Looking ahead, as you saw in the release, we announced a first quarter dividend of $0.32 per share, which reflects a 7% increase as well as a 3.3 million share increase to our repurchase authorization for a total of 5 million shares. In the first half of 2019, we expect to repurchase between $100 million and $300 million in shares. However, the amount and timing will depend on the potential new investments and market conditions.
Before we take questions, I would like to make one final point. Over the past 5 years, we have reduced our financial leverage as part of our disciplined approach to capital management. And as you heard Nate say, AMG’s unique revenue share structure, which is in place across the large majority of our affiliate group, limits our exposure to operating leverage, which in periods of heightened volatility enhances the stability of our earnings. This combination of prudent financial leverage and limited operating leverage gives us the flexibility to deploy capital and capitalize on our growth opportunities, including in periods of market dislocation.
Now, we will be happy to answer your questions.
Thank you. [Operator Instructions] Our first question comes from the line of Bill Katz with Citigroup. Please proceed with your question.
Thank you very much. Maybe Jay congratulations first of all on the promotion, maybe we could start there. Given the promotion, I was wondering what if any change in strategy there might be or maybe just tick off the top 2 or 3 incremental things you’re looking as we think about 2019 and beyond?
Thank you, Bill. Yes, so look, you know this, and I think most everyone on the phone, I’ve been at AMG for 12 years now. I’ve been involved in the strategic decisions across multiple aspects of our business for some time, including distribution and so this new role is simply an evolution of my responsibilities. It’s not a change or major change for our business I’ve been working closely with the head of our new or the Head of our Global Distribution, Hugh Cutler, has been with us for a couple of years now on a number of projects he is doing a nice job he is got a great team and I look forward to helping him grow our business in this area in addition to my new responsibilities in distribution, I’ll continue to be involved in all aspects of our business as a senior member of the team.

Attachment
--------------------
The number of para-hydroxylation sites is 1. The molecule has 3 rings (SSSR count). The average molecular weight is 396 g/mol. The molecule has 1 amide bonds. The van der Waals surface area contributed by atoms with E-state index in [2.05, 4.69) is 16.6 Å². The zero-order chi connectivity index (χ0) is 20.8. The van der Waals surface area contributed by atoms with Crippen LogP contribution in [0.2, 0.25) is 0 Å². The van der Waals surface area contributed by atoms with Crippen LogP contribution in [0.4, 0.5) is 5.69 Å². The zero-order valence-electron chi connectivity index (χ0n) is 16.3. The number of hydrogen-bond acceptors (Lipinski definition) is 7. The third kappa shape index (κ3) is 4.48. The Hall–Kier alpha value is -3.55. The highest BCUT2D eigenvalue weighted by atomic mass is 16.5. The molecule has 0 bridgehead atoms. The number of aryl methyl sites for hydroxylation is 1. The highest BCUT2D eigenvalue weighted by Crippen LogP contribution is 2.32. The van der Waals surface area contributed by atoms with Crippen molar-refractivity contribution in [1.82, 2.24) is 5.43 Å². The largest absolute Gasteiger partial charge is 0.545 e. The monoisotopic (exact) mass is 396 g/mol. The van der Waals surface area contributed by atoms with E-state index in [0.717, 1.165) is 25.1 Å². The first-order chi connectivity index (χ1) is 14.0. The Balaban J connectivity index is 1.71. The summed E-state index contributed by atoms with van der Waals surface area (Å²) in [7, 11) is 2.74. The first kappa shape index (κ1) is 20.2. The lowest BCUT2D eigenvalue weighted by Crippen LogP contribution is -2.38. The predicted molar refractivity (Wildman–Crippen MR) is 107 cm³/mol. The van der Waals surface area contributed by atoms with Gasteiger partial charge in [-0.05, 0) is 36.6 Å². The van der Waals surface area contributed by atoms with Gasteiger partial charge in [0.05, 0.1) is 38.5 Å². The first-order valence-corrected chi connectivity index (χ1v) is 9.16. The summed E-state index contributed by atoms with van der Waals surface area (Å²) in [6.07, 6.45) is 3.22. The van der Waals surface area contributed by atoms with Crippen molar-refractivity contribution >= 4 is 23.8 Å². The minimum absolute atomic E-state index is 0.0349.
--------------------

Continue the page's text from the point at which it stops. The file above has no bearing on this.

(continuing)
And maybe, Bill, I’ll add something to that, which is look, we have this we talked about this, I think, a couple of calls ago, but we’ve got this an excellent senior team with a really good balanced mix of people who have been with us for a long time, like Jay, obviously, and also newer perspectives and people we brought in across different functional areas and a lot of people have stepped up over this past year as we’ve had some transition but it’s clear we’re better positioned than ever before in terms of the breadth and depth of the team we’ve got and then finally, I’d say also this is a good environment to attract new talent as well so look, we’ve built a really strong senior management team, and it’s great to watch how that team continues to evolve as we execute against our strategy.
[Operator Instructions] Our next question comes from the line of Robert Lee with KBW.
Great thanks. Good morning guys. Thanks for taking my question. I guess, I’m just you touched on the capital management, which always been I’m just kind of curious I mean, just how do you think of your kind of deal capacity right now? And within that, understanding one of the key dry powder and but have you changed at all how you’re thinking about ultimate kind of leverage that you’re willing to run at if you find the right transaction? I mean, I guess, historically, in the past, you’ve, at times, gone 3x or more, but do you, has that changed at all? I mean, given the environment that there’s more of a governor on kind of the amount of leverage you’d add per transaction?